So clearly the stand out point of the movie is Harry and Sally themselves, possibly the only likeable couple in Rom-Com history. Nora Ephron is my new favourite person, squeezing in 10 years’ worth of believable growth into an hour and a half. Harry sheds his over-bearing edginess and slovenliness, becoming an actual serious gentleman, and beyond that a wounded divorcee full of raw emotion; but he never loses his mischievous, fun-loving, witty, caring essence. Basically, you’re left dying with the desire to see Sally heal him. And then Sally, oh God Sally; I honestly thought I would hate her. I thought she would be Harry’s humourless, uptight opponent, who would eventually be worn down by his incessant bullying and teasing. But oh no; our girl Sally grew in confidence and independence, softening in her compulsions and developing a wit that could easily trump Harry’s if she wanted to. It’s nearly impossible to not love this brilliantly smart, cool, resolute woman; so, it’s a major source of frustration when Harry is oblivious to his obvious feelings for her. Absolute genius, Nora played me for the fool I was, manipulating me to shout “JUST F*CK ALREADY!” Amazing.
Rob Reiner was also a major player in this terrible orchestration of our emotions, forcing us to witness romantic set-ups of Harry and Sally’s easy-going banter against the back drop of Central Park’s autumn in glorious technicolour. The bud of fondness swells and blossoms amongst all the spectacle and material of high-flying New York life – a metaphor of the importance of love beyond all other shallow successes, which could have easily been bungled and played too obviously, had we not been totally absorbed by the plight of our leads. Beyond direction, Reiner deserves some credit for Ephron’s amazing script, as many of the jokes and gentle teasing were inspired by the friendly interactions he had with the film’s star and personal friend, Billy Crystal (but also I’m so grateful to Ephron for making a point that almost aggressive taunting and humiliation is not cute or romantic at all and made the effort to show a relationship steeped in mutual respect, as seen in real life). Reiner excelled in the director’s chair for When Harry Met Sally as his gentle set-ups put faith and confidence in his actors to do their thing: this trust and respect nurtured fantastic performances, giving space and encouragement for improvisation and ad-lib with now legendary results. The New Year’s Eve embrace shot let Crystal and Ryan capture their respective characters’ pain, loneliness and longing with barely a word said.
Naturally, I will have to acknowledge that audiences wouldn’t have been able to enjoy this captivating and hilarious romance without the leads themselves. The writing, direction and editing would have been nothing without their understatedly powerful performances. They were heavily responsible for my shocked reaction to this film: I had only seen Meg Ryan in You’ve got Mail, which didn’t impact on me much, and I admit to great difficulty in conceptualising Billy Crystal in a serious romantic role as I can’t remove him from the image of Mike Wazowski from Monsters Inc. (relatable millennial problems huh? Also, I just said WAZOWSKI really loudly in my house when I googled how to spell it). Oh, but what a disservice my presumptuous brain has done to them both. Again, there is total belief in the passage of 10 years with changes in nuances in emotional reactions to certain situations, hinting to wounds and grievances from days gone by. Their proactive contribution through improvisation (including “I would be proud to partake of your pecan pie” and of the course the infamous deli orgasm scene), creating something overall organic and relatable and this hits home for audiences. I felt envious, wanting to find a relationship like theirs, whilst reminding other people of the joys of what they have or sadly of the lovers they have lost.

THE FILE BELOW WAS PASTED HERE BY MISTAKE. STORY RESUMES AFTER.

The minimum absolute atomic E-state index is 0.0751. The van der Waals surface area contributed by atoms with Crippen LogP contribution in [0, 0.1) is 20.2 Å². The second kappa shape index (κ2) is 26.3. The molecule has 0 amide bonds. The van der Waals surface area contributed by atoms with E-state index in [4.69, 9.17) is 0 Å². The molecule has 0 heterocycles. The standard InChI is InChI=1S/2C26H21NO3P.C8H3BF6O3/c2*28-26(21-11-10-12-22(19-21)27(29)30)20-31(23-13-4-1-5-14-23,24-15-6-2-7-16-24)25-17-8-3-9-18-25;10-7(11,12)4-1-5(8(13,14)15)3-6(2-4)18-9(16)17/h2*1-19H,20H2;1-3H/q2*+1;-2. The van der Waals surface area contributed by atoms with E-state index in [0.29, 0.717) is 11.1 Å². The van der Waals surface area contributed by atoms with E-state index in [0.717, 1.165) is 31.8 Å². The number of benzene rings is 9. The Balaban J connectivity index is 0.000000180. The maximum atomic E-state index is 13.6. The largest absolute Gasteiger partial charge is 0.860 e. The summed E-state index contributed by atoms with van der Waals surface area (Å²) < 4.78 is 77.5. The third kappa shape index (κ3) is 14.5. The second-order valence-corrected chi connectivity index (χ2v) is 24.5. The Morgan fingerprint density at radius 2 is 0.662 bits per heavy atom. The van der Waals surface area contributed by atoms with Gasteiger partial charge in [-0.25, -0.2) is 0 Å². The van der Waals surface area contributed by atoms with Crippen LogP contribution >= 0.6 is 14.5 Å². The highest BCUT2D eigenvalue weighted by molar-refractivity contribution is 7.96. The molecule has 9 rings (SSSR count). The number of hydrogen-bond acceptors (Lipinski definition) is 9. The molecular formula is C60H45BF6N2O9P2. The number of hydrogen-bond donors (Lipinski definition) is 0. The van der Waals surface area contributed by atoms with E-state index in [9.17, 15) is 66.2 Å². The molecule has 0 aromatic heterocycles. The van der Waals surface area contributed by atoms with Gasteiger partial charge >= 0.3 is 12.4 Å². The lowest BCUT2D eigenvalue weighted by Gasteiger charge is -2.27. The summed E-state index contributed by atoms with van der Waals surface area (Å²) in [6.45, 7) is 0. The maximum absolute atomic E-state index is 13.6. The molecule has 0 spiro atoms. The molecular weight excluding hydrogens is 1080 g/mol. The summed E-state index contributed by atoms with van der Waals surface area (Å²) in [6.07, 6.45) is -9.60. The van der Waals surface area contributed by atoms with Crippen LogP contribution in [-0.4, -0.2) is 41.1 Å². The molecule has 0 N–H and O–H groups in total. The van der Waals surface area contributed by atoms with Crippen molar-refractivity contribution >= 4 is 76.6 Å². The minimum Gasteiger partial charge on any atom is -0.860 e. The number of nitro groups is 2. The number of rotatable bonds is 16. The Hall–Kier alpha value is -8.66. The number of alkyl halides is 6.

Half way through the movie, there was a real danger of a cutesy rom-com without any stakes or drama, but when complications arose, it was their intensely emotional performances which led the attack on our peace of mind. Every facial tic and glance spoke volumes in terms of annoyance, pain, vulnerability, love and anger. A flicker of regret across Harry’s face after a night spent together had me calling him obscenities too unsuitable for print, and I felt personally hurt by Sally’s vitriolic rejection of his excuses for his behaviour – my jaw ached in sympathy. The naturalness of the story and the acting lead to the sickening empathy that Harry and Sally’s situation was too messed up to salvage, no matter how much I wanted them to, with awkwardness radiating from the screen. When the final declaration of love was proclaimed after this absolute rollercoaster of emotion, my reaction was almost climatic. For a film steeped in the authenticity of real modern life, it had a total fairy tale ending, yet it worked so bloody well. We can’t be shown a couple so perfect for each other go through some understandable crap because of doubt and anxiety and not end up in each other’s arm! I would have had to have killed everyone involved. Also, I know Harry’s love speech pretty well, with it being ripped and parodied so much in popular media. But after nearly 90 minutes of watching this dumb, frustrating yet made for each other pair, the bearing of Harry’s soul was the loveliest thing I had ever watched. Yup, I’m dead.
So yeah, it’s all well and good striving towards the higher things in life, but if I didn’t decide to come back down to Earth for a moment, I would have missed out on something wonderful right there before my eyes.
Latest posts by Katie Doyle (see all)
- Katie Doyle’s 5 More of the Best Character Introductions in Movie History - October 14, 2019
- Little Women (1994) Retrospective Review - September 5, 2019
- Yesterday (2019) Review - July 10, 2019